|By Mark R. Hinkle||
|May 18, 2004 12:00 AM EDT||
Welcome to the third installment of "Guide to Linux on the Business Desktop." Part 1 (Vol. 2, issue 4) covered some of the many Linux distributions available, and Part 2 (Vol. 2, issue 5) looked at some of the major vendors' Linux desktop offerings and began to explore the Linux laptop. Part 3 completes the journey with a more in-depth look at laptop Linux.
My progress has been quite good using the EmperorLinux Rhino (www.emperorlinux.com/rhino.php). I have over the course of the last month been configuring this laptop as a Linux business solution for the novice user. My research has given me a solution with which I can find few flaws. As many of our more technical readers know, I could have put together a solution myself on a laptop bought directly from HP, Dell, IBM, or Gateway and installed Linux, maybe voided my warranty, and been offered limited (if any) support to get the configuration I wanted. I chose a different path.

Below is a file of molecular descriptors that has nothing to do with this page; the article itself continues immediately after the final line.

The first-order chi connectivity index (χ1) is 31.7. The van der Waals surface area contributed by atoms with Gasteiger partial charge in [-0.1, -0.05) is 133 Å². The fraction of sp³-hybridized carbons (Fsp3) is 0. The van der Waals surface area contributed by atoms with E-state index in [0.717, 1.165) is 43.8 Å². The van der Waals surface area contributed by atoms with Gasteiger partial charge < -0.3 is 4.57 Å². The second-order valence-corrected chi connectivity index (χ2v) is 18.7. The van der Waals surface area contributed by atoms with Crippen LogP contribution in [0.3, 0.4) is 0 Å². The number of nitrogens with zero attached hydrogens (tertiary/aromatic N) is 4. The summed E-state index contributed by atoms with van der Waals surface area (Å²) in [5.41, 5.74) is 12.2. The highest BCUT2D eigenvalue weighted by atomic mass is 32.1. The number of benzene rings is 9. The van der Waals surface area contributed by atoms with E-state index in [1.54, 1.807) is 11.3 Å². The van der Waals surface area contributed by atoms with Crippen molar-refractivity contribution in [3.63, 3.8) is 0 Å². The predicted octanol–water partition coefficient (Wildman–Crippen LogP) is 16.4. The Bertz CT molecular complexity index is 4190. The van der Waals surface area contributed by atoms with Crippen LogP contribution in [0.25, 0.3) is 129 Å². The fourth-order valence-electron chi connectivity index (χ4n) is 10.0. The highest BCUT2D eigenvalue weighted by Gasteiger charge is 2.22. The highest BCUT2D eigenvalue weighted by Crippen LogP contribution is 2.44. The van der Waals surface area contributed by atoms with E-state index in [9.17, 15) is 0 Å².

I asked the Linux-savvy folks at EmperorLinux (www.emperorlinux.com) to supply me with a laptop that was already optimized for Linux and was built on hardware from trusted vendors like Dell and IBM. I believe that many of you want to run Linux laptops but aren't looking to install operating systems or to patch kernels. Plus, you may have been buying laptops from the same vendor for years and have a surplus of extra docking stations, power supplies, and batteries - an investment you would likely lose by going with a different vendor. I think you will find my approach to the Linux laptop most consistent with your needs.